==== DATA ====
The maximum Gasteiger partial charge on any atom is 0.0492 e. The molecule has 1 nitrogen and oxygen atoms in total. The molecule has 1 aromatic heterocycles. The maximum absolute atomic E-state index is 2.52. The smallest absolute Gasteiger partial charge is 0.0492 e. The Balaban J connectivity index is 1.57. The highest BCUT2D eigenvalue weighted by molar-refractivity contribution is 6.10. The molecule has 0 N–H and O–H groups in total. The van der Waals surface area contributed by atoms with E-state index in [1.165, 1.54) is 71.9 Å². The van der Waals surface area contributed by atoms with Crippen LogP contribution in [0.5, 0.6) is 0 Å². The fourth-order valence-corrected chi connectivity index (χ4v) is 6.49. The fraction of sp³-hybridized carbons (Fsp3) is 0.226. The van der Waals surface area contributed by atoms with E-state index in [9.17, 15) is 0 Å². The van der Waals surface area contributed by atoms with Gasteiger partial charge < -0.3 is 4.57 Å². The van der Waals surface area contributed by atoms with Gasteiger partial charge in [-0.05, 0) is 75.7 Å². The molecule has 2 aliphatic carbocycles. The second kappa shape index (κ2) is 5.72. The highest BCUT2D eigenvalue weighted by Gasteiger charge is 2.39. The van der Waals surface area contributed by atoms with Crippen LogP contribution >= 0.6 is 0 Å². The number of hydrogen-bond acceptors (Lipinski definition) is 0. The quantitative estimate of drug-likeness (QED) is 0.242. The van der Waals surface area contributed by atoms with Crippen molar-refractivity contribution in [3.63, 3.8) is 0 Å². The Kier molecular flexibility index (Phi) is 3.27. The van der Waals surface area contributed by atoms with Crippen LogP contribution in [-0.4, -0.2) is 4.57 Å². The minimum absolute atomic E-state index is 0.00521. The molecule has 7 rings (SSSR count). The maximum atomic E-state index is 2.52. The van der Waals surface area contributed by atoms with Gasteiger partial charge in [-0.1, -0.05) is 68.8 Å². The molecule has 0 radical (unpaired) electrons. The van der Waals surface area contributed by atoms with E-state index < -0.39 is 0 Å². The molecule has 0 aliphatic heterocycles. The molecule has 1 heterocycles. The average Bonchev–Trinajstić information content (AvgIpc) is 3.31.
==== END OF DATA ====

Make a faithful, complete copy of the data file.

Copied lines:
The maximum Gasteiger partial charge on any atom is 0.0492 e. The molecule has 1 nitrogen and oxygen atoms in total. The molecule has 1 aromatic heterocycles. The maximum absolute atomic E-state index is 2.52. The smallest absolute Gasteiger partial charge is 0.0492 e. The Balaban J connectivity index is 1.57. The highest BCUT2D eigenvalue weighted by molar-refractivity contribution is 6.10. The molecule has 0 N–H and O–H groups in total. The van der Waals surface area contributed by atoms with E-state index in [1.165, 1.54) is 71.9 Å². The van der Waals surface area contributed by atoms with Crippen LogP contribution in [0.5, 0.6) is 0 Å². The fourth-order valence-corrected chi connectivity index (χ4v) is 6.49. The fraction of sp³-hybridized carbons (Fsp3) is 0.226. The van der Waals surface area contributed by atoms with E-state index in [9.17, 15) is 0 Å². The van der Waals surface area contributed by atoms with Gasteiger partial charge < -0.3 is 4.57 Å². The van der Waals surface area contributed by atoms with Gasteiger partial charge in [-0.05, 0) is 75.7 Å². The molecule has 2 aliphatic carbocycles. The second kappa shape index (κ2) is 5.72. The highest BCUT2D eigenvalue weighted by Gasteiger charge is 2.39. The van der Waals surface area contributed by atoms with Crippen LogP contribution >= 0.6 is 0 Å². The number of hydrogen-bond acceptors (Lipinski definition) is 0. The quantitative estimate of drug-likeness (QED) is 0.242. The van der Waals surface area contributed by atoms with Crippen molar-refractivity contribution in [3.63, 3.8) is 0 Å². The Kier molecular flexibility index (Phi) is 3.27. The van der Waals surface area contributed by atoms with Crippen LogP contribution in [-0.4, -0.2) is 4.57 Å². The minimum absolute atomic E-state index is 0.00521. The molecule has 7 rings (SSSR count). The maximum atomic E-state index is 2.52. The van der Waals surface area contributed by atoms with Gasteiger partial charge in [-0.1, -0.05) is 68.8 Å². The molecule has 0 radical (unpaired) electrons. The van der Waals surface area contributed by atoms with E-state index < -0.39 is 0 Å². The molecule has 0 aliphatic heterocycles. The molecule has 1 heterocycles. The average Bonchev–Trinajstić information content (AvgIpc) is 3.31.